PS:  Trout fishing in clear water is on fire, too.
Give me a call to enjoy some of the finest fishing for red fish on the east coast.
Capt. Dave Edens
706.540.1276
 
 
 
 






Simple Tailing Red Fish Fly
For many people, the most difficult part of tying a toad style fly is tying the body.  Many people find it difficult to figure 8 the strands of poly on the hook shank.  This fly solves that problem with a Puglisi brush.
    Start by tying in a bunch of blue craft fur or other soft material.  Tie two grizzly hackles opposite of each other curving outward.  Tie in some flash if desired.
    Tie in some orange estaz.  Make three wraps of estaz.  
    Wrap thread forward and tie in lead or bead chain eyes.
    Wrap back to the estaz and tie in a Purple of Black Puglisi brush w/ micro legs.  Wrap forward to the eyes.  Tie off behind the eyes.  
    Tie in a V shaped mono weed guard in front of the eyes.
    Whip finish and cement the head. (I use thin CA glue for head cement.  Try it.  You will like it.)
    If desired, trim top and bottom of the wrapped brush to create a flat "crab" type fly.
    Or simply fish it as is.  It works fine.  

Get the fly a few inches in front of a tailing red fish, and hold on.

(Thanks to Captain Scott Dykes for the idea of the contrasting tail and brush body.)

 
 
 
 
 
The above photos were taken by client/friend Troy Anderson on an evening trip. Thanks.
 
 
 
 
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Late Fall, Early Winter Outlook and Forecast

Fall and early winter provide some of the best fishing of the year.  As the water cools, the water clears as the organic matter dies and settles to the bottom.  The shrimp move out of the creeks, the Red Fish form big schools, and the fishing begins to get RED HOT.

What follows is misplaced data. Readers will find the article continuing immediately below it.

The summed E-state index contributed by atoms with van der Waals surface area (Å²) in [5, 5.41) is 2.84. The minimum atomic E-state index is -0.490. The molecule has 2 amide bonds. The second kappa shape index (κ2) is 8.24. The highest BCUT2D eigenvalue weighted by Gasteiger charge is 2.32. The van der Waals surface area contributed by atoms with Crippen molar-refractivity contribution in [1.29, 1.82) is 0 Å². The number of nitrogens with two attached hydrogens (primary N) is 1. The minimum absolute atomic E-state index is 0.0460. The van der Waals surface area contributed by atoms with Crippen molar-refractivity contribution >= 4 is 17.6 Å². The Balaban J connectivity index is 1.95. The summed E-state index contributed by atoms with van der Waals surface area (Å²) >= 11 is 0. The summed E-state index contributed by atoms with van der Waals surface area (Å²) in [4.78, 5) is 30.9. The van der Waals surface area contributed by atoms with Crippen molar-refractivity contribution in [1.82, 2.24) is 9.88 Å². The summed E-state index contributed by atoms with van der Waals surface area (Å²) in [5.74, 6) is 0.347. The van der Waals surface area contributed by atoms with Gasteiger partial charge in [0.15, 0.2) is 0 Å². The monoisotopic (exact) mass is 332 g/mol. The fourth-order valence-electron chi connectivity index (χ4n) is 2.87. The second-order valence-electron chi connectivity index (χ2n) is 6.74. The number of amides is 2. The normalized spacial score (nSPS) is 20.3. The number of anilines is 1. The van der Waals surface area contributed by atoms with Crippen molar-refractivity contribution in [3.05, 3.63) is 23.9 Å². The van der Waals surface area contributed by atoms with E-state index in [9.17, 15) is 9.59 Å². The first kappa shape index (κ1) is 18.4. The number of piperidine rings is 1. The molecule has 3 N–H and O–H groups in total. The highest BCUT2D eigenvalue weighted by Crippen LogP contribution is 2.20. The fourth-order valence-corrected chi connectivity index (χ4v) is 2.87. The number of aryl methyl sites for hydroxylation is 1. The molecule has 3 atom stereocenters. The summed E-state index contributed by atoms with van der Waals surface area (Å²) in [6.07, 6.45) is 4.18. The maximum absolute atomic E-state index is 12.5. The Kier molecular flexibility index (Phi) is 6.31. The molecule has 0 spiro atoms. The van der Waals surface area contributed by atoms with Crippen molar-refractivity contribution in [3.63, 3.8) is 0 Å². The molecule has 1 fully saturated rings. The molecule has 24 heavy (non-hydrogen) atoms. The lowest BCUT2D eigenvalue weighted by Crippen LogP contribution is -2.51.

We continue to hunt tailing red fish as long as the water remains above 70 degrees.  After it cools, we turn to chasing these fish on the low tide.  It is not unusual to see schools of 25 to 50 red fish moving up and down the bank with shrimp jumping out of the water in front of them.  Sometimes, the birds diving on the school gives them away.  This is clear water sight fishing at its best.

    Trout school up and become viable targets for the fly angler.  The only fly you need is a chartreuse and white clouser.  Cast to an oyster bank, and slowly retrieve the fly.  When you feel a tappa, tappa, tappa, set the hook.

Fall and early winter offer some of the best fishing of the year.  I can hardly wait.

 If you come to St. Simons for a family vacation,  a business meeting or just to hang out, be sure to give me a call so we can go: 
"Hunting Fish in the Marshes of Glynn"

Tight lines, remember to strip strike and practice the double haul,

Capt. Dave Edens                cell:706-540-1276 best
www.flycastcharters.com     home: 912-289-1061
email: Flycastcharters@gmail.com
 
 
 
 
This is the back window of my Silver Toyota Tacoma truck.  It is pretty much unmistakable.
If you see me riding around St. Simons or anywhere else, stop me, say hello and let's talk Fly Fishing.